A Little Primer of Humble Apologetics is just that: a beginner’s instruction book on the subject of Christian apologetics; a subject many of us find frightening. As the author, James Sire, points out, we Christians are all called to some extent to be arguers or contenders for our faith, to be prepared at all times to be able to give a reason for the hope that we have found in Jesus Christ. (I Peter 3: 15-16) This primer tells how to defend the faith intelligently, with integrity and humility. Sire contends, in six short but tightly-packed chapters, that Christians can and should learn apologetic arguments through reading the Gospels and through the example and instruction of the early apostles Peter, Stephen, and Paul. Chapter one looks at what nine key Scripture passages say about presenting the gospel, and arrives at a guiding definition for those who hope to defend their faith. ~ Christian Book Previews
There are things we know that we know. There are known unknowns — that is to say, there are things that we now know we don’t know, but there are also unknown unknowns. There are things we do not know we don’t know.
I suppose that God Himself is doing just fine, but His earthly defenders are on the ropes, and it’s our own fault. Religion deservedly comes in for more criticism in its failures than does science, because genuine religion claims for itself the ability to know what’s true, whereas genuine science claims for itself only the ability to quantify the probability of a thing being wrong. (Bad science and bad religion simply swap roles, the former proclaiming Truth, the latter worshiping Doubt.) Religion’s bête noire is the fact that a genuine truth arrogantly asserted — that is, without so much as a moment’s consideration that it might be false — is a most pernicious kind of falsehood, far worse in its effects on the humane than a flat mistake. It’s a matter of modesty. It never uses the term, but science itself is a method to insure modesty of claims (however arrogant its practitioners). Religion, on the other hand, speaks constantly of the virtues, and then, on the whole, displays them with no greater consistency than does any other human institution.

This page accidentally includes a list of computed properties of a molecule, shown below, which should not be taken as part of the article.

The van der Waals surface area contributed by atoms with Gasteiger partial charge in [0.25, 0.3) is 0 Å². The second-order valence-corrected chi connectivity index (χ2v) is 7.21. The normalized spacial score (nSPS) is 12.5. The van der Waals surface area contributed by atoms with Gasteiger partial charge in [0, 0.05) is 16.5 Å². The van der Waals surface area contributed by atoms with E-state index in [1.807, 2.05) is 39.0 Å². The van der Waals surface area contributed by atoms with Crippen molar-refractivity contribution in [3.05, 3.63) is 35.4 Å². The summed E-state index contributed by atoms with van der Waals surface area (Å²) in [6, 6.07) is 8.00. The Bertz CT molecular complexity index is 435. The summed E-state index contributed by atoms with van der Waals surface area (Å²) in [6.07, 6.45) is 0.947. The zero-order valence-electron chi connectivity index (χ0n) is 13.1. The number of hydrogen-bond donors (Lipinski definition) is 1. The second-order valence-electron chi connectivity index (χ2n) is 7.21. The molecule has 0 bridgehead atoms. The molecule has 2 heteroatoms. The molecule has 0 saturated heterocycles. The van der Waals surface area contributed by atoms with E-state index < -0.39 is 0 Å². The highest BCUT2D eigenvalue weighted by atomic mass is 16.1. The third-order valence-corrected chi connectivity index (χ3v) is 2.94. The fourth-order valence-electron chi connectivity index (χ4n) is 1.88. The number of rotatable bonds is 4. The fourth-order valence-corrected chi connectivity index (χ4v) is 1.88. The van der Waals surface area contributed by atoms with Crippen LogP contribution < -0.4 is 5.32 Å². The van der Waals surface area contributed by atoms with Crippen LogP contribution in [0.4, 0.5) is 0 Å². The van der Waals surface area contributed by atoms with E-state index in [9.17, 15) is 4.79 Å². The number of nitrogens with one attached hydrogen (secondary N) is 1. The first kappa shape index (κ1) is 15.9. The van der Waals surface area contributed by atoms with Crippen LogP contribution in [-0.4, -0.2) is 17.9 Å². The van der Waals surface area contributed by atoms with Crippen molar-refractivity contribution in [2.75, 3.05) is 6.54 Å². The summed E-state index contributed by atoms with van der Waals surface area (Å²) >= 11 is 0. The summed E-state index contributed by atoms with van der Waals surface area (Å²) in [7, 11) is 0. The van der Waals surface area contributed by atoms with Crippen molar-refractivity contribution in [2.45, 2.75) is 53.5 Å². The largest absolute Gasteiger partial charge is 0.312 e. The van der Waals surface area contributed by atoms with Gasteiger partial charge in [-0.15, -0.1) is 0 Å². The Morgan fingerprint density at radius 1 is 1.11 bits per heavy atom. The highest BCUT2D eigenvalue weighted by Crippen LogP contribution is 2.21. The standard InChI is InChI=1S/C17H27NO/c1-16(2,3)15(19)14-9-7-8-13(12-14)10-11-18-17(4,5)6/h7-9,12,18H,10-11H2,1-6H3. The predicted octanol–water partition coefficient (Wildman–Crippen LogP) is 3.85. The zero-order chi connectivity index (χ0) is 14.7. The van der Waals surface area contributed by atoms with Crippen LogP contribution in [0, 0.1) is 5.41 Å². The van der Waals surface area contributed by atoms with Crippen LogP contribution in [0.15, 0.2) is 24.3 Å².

Humility and the associated traits of open-mindedness, self-criticality, and nondefensiveness [are] virtues relevant to the intellectual life. We must be willing to seek the truth in a spirit of humility with an admission of our own finitude; we must be willing to learn from our critics; and we need to learn to argue against our own positions in order to strengthen our understanding of them… The purpose of intellectual humility, open-mindedness , and so forth is not to create a skeptical mind that never lands on a position about anything, preferring to remain suspended in midair. Rather, the purpose is for you to do anything you can to remove your unhelpful biases and get at the truth in a reasoned way.
The Kingdom belongs to people who aren’t trying to look good impress anybody, even themselves. They are not plotting how they can call attention to themselves, worrying about how their actions will be interpreted or wondering if they will get gold stars for their behavior. Twenty centuries later, Jesus speaks pointedly to the preening ascetic trapped in the fatal narcissism of spiritual perfectionism, to those of us caught up in boasting about our victories in the vineyard, to those of us fretting and flapping about our human weaknesses and character defects. The child doesn’t have to struggle to get himself in a good position for having a relationship with God; he doesn’t have to craft ingenious ways of explaining his position Jesus; he doesn’t have to create a pretty face for himself; he doesn’t have to achieve any state of spiritual feeling or intellectual understanding. All he has to do is happily accept the cookies: the gift of the Kingdom.